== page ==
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  • Timothy Iseler

5 Financial Blind Spots for Creatives & How to Avoid Them

Our youngest kid just got his Level 2 driving permit, which means he can drive by himself. (Sayonara, carpool!) He and I spent a lot of time practicing leading up to his driving test, and one lesson I stressed over and over is always always check your blind spots before changing lanes. Every vehicle has them, and no amount of experience behind the wheel changes that fact.

Jump to How Financial Planning Helps

Blind spots are, by definition, the things we can't see. In the car, you can triple check your mirrors and take a quick peak over your shoulder before changing lanes. In life, your friends, family, and coworkers can make you aware of things you might be missing. 

But what about your financial blind spots?

Here's a little secret: everyone has them and – because the number one rule that people learn is don't talk about money – you can't always count on family & friends to notice or clue you in. That means most people make up their own rules about how to manage money based on lessons & observations going back to childhood, which can lead to some ... less than ideal money beliefs & habits. But even if you have a healthy relationship with money, there are probably still some important things that aren't on your radar.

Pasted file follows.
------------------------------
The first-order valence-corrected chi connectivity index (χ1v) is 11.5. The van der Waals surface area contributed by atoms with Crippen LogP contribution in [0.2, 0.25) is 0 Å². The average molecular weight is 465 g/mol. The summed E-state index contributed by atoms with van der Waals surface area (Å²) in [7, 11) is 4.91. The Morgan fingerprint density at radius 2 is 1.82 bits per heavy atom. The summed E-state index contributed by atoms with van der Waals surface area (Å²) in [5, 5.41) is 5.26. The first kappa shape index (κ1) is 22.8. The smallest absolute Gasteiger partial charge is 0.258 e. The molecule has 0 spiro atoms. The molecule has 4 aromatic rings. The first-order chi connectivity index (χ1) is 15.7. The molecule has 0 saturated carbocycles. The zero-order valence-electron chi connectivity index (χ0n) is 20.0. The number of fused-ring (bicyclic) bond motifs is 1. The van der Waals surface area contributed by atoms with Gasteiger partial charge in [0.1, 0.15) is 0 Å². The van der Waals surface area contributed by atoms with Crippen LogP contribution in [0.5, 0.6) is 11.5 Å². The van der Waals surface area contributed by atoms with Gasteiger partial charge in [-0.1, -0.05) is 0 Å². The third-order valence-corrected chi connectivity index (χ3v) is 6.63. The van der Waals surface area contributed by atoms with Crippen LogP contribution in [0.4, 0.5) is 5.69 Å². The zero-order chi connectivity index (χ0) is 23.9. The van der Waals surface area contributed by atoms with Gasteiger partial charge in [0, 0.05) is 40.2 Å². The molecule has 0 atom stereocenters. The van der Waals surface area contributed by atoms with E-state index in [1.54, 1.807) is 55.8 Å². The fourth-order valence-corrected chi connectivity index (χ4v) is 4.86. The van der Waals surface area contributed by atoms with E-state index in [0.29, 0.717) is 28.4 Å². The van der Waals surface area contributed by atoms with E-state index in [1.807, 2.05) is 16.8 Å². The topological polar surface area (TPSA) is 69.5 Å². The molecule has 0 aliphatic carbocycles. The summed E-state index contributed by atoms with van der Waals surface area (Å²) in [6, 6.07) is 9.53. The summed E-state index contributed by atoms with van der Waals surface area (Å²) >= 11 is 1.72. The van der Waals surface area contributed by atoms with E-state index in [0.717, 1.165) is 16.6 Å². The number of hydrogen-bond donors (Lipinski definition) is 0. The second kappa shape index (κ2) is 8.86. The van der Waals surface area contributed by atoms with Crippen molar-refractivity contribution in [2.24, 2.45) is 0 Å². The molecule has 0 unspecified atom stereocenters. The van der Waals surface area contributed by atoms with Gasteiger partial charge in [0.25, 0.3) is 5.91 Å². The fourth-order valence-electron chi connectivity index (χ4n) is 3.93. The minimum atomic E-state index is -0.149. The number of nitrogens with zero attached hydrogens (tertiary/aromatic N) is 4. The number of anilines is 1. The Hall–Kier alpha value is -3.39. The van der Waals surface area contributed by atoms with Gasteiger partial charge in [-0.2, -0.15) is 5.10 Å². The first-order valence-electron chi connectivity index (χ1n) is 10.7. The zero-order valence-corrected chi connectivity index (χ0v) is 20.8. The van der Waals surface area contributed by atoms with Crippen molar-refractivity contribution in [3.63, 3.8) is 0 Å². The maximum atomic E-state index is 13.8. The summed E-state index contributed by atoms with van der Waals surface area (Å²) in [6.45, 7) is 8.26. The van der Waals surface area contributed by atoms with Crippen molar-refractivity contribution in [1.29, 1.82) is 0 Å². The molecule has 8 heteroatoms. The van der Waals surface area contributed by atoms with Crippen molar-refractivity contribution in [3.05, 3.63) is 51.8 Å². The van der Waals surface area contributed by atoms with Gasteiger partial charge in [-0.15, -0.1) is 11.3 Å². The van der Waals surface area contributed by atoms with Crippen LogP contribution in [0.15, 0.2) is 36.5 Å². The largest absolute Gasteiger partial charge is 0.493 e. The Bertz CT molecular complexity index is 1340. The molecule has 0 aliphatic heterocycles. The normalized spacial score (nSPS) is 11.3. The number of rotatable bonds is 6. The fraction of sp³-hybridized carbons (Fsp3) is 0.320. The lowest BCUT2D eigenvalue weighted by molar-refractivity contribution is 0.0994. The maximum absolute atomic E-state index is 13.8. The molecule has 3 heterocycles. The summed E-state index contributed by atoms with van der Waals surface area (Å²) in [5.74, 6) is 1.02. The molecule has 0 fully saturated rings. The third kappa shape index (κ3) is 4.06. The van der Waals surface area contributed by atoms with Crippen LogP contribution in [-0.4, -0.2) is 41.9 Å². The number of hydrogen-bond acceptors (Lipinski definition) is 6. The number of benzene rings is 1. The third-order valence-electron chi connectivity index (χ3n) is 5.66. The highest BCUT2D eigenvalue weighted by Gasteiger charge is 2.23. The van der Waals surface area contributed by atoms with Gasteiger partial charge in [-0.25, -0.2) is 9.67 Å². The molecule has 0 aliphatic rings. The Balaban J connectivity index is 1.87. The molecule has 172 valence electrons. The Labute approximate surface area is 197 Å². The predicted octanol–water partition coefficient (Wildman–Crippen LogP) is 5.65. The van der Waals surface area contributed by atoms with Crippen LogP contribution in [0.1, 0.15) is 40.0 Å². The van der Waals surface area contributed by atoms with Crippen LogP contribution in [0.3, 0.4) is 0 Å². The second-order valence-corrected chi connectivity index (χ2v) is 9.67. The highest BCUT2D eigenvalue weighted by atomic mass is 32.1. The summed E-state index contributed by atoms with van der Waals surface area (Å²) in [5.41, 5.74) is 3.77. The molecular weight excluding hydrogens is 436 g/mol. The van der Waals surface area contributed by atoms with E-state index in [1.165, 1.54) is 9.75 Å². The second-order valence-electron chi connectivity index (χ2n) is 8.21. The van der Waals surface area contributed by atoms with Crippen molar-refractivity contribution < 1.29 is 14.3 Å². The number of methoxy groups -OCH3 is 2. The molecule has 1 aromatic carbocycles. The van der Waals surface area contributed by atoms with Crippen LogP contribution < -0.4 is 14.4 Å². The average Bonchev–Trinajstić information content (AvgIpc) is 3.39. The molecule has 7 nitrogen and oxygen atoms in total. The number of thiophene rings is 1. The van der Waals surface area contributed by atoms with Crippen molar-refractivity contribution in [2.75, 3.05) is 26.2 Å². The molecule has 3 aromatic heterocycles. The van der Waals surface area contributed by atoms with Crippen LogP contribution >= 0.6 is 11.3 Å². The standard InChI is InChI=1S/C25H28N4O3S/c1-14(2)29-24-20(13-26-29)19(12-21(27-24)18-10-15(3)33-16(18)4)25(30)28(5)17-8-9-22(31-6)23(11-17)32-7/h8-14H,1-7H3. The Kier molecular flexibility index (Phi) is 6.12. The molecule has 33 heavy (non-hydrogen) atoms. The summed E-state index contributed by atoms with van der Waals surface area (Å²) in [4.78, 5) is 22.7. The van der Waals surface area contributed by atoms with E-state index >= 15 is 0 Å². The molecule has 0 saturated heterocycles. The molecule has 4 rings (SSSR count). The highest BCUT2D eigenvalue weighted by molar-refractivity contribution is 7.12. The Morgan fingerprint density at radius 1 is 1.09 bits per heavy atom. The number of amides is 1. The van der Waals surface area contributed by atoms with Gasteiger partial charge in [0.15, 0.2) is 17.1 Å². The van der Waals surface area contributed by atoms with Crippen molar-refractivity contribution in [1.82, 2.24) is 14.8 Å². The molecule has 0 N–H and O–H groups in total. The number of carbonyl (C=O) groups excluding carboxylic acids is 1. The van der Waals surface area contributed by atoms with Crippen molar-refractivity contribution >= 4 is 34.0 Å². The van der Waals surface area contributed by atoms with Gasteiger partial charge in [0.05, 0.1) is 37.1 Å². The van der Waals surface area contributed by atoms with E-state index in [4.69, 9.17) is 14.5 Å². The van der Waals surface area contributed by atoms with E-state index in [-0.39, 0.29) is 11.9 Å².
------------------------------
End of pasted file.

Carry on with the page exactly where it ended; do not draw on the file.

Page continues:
How Financial Planning Helps

Financial planners help people take action to change their financial realities. We discuss best next steps, help you implement them, then track the process. But financial planners can also help you spot important issues that can impact your financial health that might not be front of mind. Here are a few examples:

  • Are you a disciplined investor? You might be surprised to learn that the amount you keep out of the markets in cash accounts can make you a better investor by avoiding selling investments at the worst possible time.

  • Planning for retirement? You might not immediately think of insurance coverage, but an injury or illness that keeps you out of the workforce could derail your plans.

  • Want to help your kids pay for college? Estate planning can make sure that your wishes are carried out in the event that you pass away unexpectedly.

These are just a handful of the ways that comprehensive financial planning can help you navigate your own financial blind spots. Want to find out more? This 21-Point Wealth Builder Checklist quickly points out areas that you are managing well – and those that need more attention. After you complete your checklist, I'll send you an email outlining why each "no" answer is an important opportunity and ways you can address them. Click the button below to get started.

5 Common Financial Blind Spots for Creatives - and How to Avoid Them